There a light up ahead

I can’t hold onto her arm

Forgive me pretty baby but I always take the long way home

{NB. No, that is not Tom Waite singing the song. Good eye!}

Now, I wasn’t literally lost. What I did was decide that, with four days off coming up, I could take the long way home, which ought to be very pretty this time of year. Instead of going down the county highway to turn left onto the township highway to turn right onto the main county highway that goes straight to my (current) home town …

… I decided to turn right to go past the Quarry, then cross the state route to go along the Lake road then the bike trail that runs to my home town.

And I was glad I did, because it was a terrible route, and I set me thinking about bikeways versus freedom to ride.

Saturday Night Bike Blogging: The Joy of Winter Biking

OK, so I just back from a trip to the store.

Well, let me set the scene, courtesy of the online weather report for this part of NorthEast Ohio …


… indeed, my mum was trying to talk me out of my little trip, first downtown to the bank (like, eight blocks) and then down main street to the bargain supermarket, then back. Not far at all, and in the fall simply a pleasant little excursion.

But … oh my, oh no, there was sleety snow falling down! Oh my!

Oh … did I say joy? The joy, after the fold.

NB. Picture gleaned from the Intertubes … not taken by your humble scribe. Indeed, since it comes from Peninsular Far West Asia … Amsterdam, to be precise … and I’ve only been on the southeastern edge of that massive continent, it could not possibly be taken by your humble scribe.

Saturday Night Bike Blogging: Counting fingers and toes

I guess this is the follow-up to Saturday Night Bike Blogging: Winter Bike Commuting.

Well, as I look out my window, there is snow on the ground, so I guess this qualifies as winter bike riding weather. Traction is pretty good on snow … not as much on the slush on the side of the state route that connects to my route over the Interstate, but that’s not so much of my trip that I worry about it … if it becomes necessary, I can dismount and walk it.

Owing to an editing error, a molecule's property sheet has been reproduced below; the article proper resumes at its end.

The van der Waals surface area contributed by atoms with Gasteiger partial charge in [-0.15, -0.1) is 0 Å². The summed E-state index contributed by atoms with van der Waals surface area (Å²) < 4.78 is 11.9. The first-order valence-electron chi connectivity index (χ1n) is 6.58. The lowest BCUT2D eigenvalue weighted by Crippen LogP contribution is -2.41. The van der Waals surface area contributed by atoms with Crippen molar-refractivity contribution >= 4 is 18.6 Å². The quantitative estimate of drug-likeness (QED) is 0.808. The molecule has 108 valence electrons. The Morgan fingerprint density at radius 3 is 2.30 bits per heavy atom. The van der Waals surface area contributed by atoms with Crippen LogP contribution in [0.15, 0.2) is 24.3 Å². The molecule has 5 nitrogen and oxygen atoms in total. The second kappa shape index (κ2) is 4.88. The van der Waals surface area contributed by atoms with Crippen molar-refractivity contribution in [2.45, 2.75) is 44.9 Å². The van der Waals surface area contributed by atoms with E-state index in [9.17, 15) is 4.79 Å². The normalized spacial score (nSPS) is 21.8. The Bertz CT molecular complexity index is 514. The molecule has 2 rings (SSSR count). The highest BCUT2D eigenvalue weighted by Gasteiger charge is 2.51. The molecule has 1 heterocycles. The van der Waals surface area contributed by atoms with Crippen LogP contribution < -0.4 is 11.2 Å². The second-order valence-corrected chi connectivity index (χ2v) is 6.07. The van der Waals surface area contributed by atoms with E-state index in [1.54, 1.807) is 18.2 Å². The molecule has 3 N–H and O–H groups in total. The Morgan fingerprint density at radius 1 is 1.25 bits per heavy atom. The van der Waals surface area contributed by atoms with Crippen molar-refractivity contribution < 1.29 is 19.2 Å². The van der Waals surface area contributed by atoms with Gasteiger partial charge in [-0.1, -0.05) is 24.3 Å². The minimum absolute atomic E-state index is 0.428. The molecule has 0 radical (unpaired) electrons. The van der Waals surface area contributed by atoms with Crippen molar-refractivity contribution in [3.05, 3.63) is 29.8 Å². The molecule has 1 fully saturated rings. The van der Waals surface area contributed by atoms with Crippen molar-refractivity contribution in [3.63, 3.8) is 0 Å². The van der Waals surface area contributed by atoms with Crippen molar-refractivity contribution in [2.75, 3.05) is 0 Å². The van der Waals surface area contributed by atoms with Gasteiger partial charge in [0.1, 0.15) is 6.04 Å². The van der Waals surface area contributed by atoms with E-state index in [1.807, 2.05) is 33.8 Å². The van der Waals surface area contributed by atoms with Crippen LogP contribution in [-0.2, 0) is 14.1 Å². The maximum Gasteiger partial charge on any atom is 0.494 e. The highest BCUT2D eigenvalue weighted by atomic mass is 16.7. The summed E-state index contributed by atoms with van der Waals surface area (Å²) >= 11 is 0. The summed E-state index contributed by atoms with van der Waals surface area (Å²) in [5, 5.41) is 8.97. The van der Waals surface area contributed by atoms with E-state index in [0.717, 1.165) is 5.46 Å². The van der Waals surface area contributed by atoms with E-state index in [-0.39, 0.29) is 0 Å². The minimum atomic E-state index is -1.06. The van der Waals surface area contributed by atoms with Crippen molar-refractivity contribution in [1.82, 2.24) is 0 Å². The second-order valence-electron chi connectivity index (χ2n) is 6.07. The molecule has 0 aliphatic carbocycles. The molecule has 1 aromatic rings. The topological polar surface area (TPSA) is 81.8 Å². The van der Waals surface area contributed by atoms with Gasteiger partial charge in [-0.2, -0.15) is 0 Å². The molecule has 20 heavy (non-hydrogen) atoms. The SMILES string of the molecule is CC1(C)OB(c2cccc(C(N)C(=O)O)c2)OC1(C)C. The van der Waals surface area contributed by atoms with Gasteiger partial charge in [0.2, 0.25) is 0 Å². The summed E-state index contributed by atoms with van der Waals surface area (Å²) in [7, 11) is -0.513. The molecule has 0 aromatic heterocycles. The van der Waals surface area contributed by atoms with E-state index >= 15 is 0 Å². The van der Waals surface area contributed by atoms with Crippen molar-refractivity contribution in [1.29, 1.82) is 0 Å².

So far, layers, plus the advice to avoid cotton as the bottom layer, is working well for the most part. But not entirely … I’m still tempted to count my fingers and toes when I get in to check that they still have the same number when I get to the plant in the morning.

Details, after the fold.

NB. Pictures are not me!


Belated Saturday Night Bike Blogging: Breaking Bikes

I was riding my bike hard on Wednesday, before Thanksgiving, and despite leaving after 5:15, managed to get to work around 6:55, in plenty of time to get off my bike commuting gear, and get onto the clock before the horn sounded.

But maybe I was riding my bike too hard, because this last Monday, my chain went off the gear … off the large gear on the wheel side … and that must have been when I was pushing with enough force to loosen or damage something, because the chain derailed four or five more times on the way to work, I got to work late, on the way home it started freewheeling in certain gears, and by the time I was two miles from home it was shot.

When I took the wheel off, the gear set basically just dropped off the cassette, leaving less than half the bearings (I don’t know whether more than half the bearings are presently on the garage floor, or whether only a couple spilled out and the rest were lost earlier).

So after catching a lift on Tuesday and Wednesday, and swapping the 5-speed wheel from my old (failing) department store $55 special, to get to work Thursday and Friday, I am taking that wheel in to see if the bike store can fix it.

I guess that makes this a bike breaking open thread.